On any given day, many men open doors for me, and I make it a point to smile and say thank you. I’m a woman who identifies as a feminist. Contrary to what Anny Fang claimed in her blog post (There are bigger issues than holding doors, 2/17/11) these are not mutually exclusive. Fang’s article was riddled with tired clichés that only perpetuate stereotypes about a heterogeneous group of people (yes, there are plenty of men who embrace feminism). It was disheartening, but not surprising.

I’m a feminist because I’m committed to equality and making sure that women’s rights are protected. However, I know that proudly asserting my feminism will elicit eye-rolls and groans from the uninitiated, and I’m expecting at least one comment claiming that I’m a feminist because I’m probably incapable of snagging a boyfriend. But I have bigger things to worry about like the fact that the GOP recently attempted to redefine rape or one in six women in the United States will be sexually assaulted in her lifetime. Those are feminist issues. I’ve taken a number of women’s studies classes, and I’ve yet to read any feminist theory that rallies against men for monopolizing door-opening duties.

In her blog post Fang calls feminism “futile.” I found this baffling considering we have feminism to thank for securing women’s suffrage and fighting for sexual agency. Modern feminism is concerned with fighting for the rights of all women — including women of color, queer women and women of lower-socioeconomic class. Feminism is about recognizing disparities and attempting to rectify them. I may be a privileged woman by virtue of my education, but this doesn’t apply to all women.

It would be impossible for me to try and comprehensively define feminism — the University has deemed the topic important enough to dedicate a department to the subject. In the United States feminism came in three waves, and each wave of feminism had different ideas and beliefs. It would be narrow-minded to say all Christians are against gay marriage when in reality there’s an immense amount of Christians with diverse beliefs. Feminism is the same way. Maybe there are feminists who think all men are chauvinistic, but I know plenty of men — gay and straight — who are strong feminists. Unfortunately, the stereotypes persist.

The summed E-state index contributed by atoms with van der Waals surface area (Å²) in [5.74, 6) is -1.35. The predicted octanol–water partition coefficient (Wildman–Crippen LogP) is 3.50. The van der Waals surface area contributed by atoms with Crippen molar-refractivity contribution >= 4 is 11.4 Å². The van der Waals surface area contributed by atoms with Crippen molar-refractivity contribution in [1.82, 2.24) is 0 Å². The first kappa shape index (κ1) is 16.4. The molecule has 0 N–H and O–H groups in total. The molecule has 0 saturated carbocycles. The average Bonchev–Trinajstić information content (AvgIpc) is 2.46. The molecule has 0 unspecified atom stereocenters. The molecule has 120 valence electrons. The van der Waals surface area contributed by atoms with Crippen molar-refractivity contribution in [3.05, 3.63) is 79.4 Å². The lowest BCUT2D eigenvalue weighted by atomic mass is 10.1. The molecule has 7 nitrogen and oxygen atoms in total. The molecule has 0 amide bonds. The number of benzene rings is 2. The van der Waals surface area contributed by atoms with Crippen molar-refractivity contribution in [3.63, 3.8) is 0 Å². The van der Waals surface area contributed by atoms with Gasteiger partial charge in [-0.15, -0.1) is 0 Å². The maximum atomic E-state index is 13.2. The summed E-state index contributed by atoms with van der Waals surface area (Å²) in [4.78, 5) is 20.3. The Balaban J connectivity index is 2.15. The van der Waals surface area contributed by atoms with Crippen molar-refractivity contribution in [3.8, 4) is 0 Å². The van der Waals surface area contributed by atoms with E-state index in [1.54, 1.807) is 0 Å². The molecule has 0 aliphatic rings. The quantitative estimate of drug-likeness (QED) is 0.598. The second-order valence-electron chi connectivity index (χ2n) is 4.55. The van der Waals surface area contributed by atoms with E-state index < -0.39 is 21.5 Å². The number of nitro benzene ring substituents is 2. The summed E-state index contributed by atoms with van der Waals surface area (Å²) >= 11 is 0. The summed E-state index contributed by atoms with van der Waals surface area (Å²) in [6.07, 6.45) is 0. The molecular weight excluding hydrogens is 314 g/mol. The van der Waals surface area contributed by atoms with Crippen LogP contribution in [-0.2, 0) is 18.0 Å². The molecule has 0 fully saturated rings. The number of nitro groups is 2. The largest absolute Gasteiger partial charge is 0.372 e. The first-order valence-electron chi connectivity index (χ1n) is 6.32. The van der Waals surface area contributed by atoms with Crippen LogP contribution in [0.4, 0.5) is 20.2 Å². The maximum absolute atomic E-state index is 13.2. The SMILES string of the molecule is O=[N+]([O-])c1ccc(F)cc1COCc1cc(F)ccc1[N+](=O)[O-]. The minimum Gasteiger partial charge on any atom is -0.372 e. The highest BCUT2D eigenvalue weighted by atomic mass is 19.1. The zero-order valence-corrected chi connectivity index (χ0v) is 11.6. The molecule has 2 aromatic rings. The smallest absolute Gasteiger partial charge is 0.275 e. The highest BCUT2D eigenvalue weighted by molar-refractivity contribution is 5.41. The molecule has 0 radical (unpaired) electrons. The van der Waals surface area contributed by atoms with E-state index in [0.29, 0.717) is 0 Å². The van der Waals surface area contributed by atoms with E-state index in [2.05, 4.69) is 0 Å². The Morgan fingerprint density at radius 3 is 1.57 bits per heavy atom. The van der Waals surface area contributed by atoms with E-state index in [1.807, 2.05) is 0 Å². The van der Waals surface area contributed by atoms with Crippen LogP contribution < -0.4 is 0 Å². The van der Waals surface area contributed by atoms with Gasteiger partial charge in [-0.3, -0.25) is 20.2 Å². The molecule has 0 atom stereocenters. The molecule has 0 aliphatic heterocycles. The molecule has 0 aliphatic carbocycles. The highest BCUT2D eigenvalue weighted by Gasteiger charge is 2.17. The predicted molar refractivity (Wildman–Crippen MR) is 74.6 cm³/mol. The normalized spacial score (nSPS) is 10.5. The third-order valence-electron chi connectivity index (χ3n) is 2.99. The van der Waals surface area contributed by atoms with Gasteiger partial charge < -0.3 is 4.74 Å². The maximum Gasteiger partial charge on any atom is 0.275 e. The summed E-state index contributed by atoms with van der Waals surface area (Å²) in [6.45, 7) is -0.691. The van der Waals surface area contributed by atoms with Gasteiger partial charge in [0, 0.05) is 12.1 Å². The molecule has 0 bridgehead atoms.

If, for some reason, my feminist beliefs come up in casual conversation, someone will inevitably ask if I shave my legs. And if one more guy tells me he is a bra-burning supporter, I may lose faith in humanity. What hurts the most is when fellow women are proudly anti-feminist — usually in an attempt to win the affections of some guy. I remember when one friend gleefully ousted me as feminist to a bunch of guys at a party. “Cassie’s a feminist,” she sneered, not even bothering to modify the word feminist — the implied adjectives might as well have been scrawled across my face: ballbreaker, feminazi and that one word used to knock a woman down to size-Bitch. By invoking the F-word, she established herself as the universally revered “Guy’s Girl,” and I was cast off as a militant man-hater. Yes, these are stereotypes feminists have to contend with and probably have stopped many would-be feminists from identifying as one. You don’t have to be a women’s studies major to be a feminist — I’m not. I don’t even belong to any explicitly feminist groups on campus. Feminism is multifaceted, but it ultimately teaches people to be critical of power — not men.

If rights for women around the world are important to you, you’re probably a feminist. If your heart soared when you saw Egyptian women standing shoulder to shoulder with men in Tahrir Square, you might be a feminist. If you think all women should have access to birth control and family planning services, you’re probably a feminist. If you’re a woman who likes sex, you might be a feminist. If you see that Republicans tried to pass the (laughably named) Protect Life Act — which would allow anti-abortion doctors to let a pregnant woman die rather than perform an abortion — as a brazen attack on women, you might be a feminist. Don’t be afraid to identify as one just because of how someone will react. The movement needs your voice, and now that it’s faltering, maybe now more than ever.

Cassie Balfour is an LSA sophomore.

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